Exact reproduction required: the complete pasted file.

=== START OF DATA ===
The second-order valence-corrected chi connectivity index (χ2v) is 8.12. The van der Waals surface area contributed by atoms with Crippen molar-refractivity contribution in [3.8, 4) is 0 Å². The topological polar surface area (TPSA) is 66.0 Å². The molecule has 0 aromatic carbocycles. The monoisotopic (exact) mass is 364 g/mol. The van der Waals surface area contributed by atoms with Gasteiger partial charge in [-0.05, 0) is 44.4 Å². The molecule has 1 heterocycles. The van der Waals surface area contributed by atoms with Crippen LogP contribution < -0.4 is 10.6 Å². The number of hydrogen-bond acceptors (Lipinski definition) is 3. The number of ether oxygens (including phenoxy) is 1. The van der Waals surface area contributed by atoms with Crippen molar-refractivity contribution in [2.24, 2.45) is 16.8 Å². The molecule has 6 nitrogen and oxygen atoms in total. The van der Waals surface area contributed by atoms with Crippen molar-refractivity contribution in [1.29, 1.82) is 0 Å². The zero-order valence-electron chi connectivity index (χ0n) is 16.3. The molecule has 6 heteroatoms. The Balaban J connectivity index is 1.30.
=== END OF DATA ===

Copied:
The second-order valence-corrected chi connectivity index (χ2v) is 8.12. The van der Waals surface area contributed by atoms with Crippen molar-refractivity contribution in [3.8, 4) is 0 Å². The topological polar surface area (TPSA) is 66.0 Å². The molecule has 0 aromatic carbocycles. The monoisotopic (exact) mass is 364 g/mol. The van der Waals surface area contributed by atoms with Gasteiger partial charge in [-0.05, 0) is 44.4 Å². The molecule has 1 heterocycles. The van der Waals surface area contributed by atoms with Crippen LogP contribution < -0.4 is 10.6 Å². The number of hydrogen-bond acceptors (Lipinski definition) is 3. The number of ether oxygens (including phenoxy) is 1. The van der Waals surface area contributed by atoms with Crippen molar-refractivity contribution in [2.24, 2.45) is 16.8 Å². The molecule has 6 nitrogen and oxygen atoms in total. The van der Waals surface area contributed by atoms with Crippen molar-refractivity contribution in [1.29, 1.82) is 0 Å². The zero-order valence-electron chi connectivity index (χ0n) is 16.3. The molecule has 6 heteroatoms. The Balaban J connectivity index is 1.30.